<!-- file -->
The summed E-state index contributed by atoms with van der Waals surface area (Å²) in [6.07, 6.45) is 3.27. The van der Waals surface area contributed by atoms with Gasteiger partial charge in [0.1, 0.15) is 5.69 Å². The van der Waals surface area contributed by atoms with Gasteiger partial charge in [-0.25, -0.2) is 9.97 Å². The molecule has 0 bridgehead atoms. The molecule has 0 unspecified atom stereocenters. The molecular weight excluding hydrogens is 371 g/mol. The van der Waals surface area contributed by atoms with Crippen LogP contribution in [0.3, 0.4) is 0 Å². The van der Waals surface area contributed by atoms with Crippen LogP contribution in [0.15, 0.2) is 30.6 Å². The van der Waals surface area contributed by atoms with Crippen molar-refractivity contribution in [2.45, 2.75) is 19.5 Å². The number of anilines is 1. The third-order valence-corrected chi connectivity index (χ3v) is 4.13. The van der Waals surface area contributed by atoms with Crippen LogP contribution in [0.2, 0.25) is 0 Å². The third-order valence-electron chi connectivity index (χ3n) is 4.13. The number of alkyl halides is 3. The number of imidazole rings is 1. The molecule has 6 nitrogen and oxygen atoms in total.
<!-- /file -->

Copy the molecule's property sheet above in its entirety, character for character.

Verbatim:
The summed E-state index contributed by atoms with van der Waals surface area (Å²) in [6.07, 6.45) is 3.27. The van der Waals surface area contributed by atoms with Gasteiger partial charge in [0.1, 0.15) is 5.69 Å². The van der Waals surface area contributed by atoms with Gasteiger partial charge in [-0.25, -0.2) is 9.97 Å². The molecule has 0 bridgehead atoms. The molecule has 0 unspecified atom stereocenters. The molecular weight excluding hydrogens is 371 g/mol. The van der Waals surface area contributed by atoms with Crippen LogP contribution in [0.3, 0.4) is 0 Å². The van der Waals surface area contributed by atoms with Crippen LogP contribution in [0.15, 0.2) is 30.6 Å². The van der Waals surface area contributed by atoms with Crippen molar-refractivity contribution in [2.45, 2.75) is 19.5 Å². The number of anilines is 1. The third-order valence-corrected chi connectivity index (χ3v) is 4.13. The van der Waals surface area contributed by atoms with Crippen LogP contribution in [0.2, 0.25) is 0 Å². The third-order valence-electron chi connectivity index (χ3n) is 4.13. The number of alkyl halides is 3. The number of imidazole rings is 1. The molecule has 6 nitrogen and oxygen atoms in total.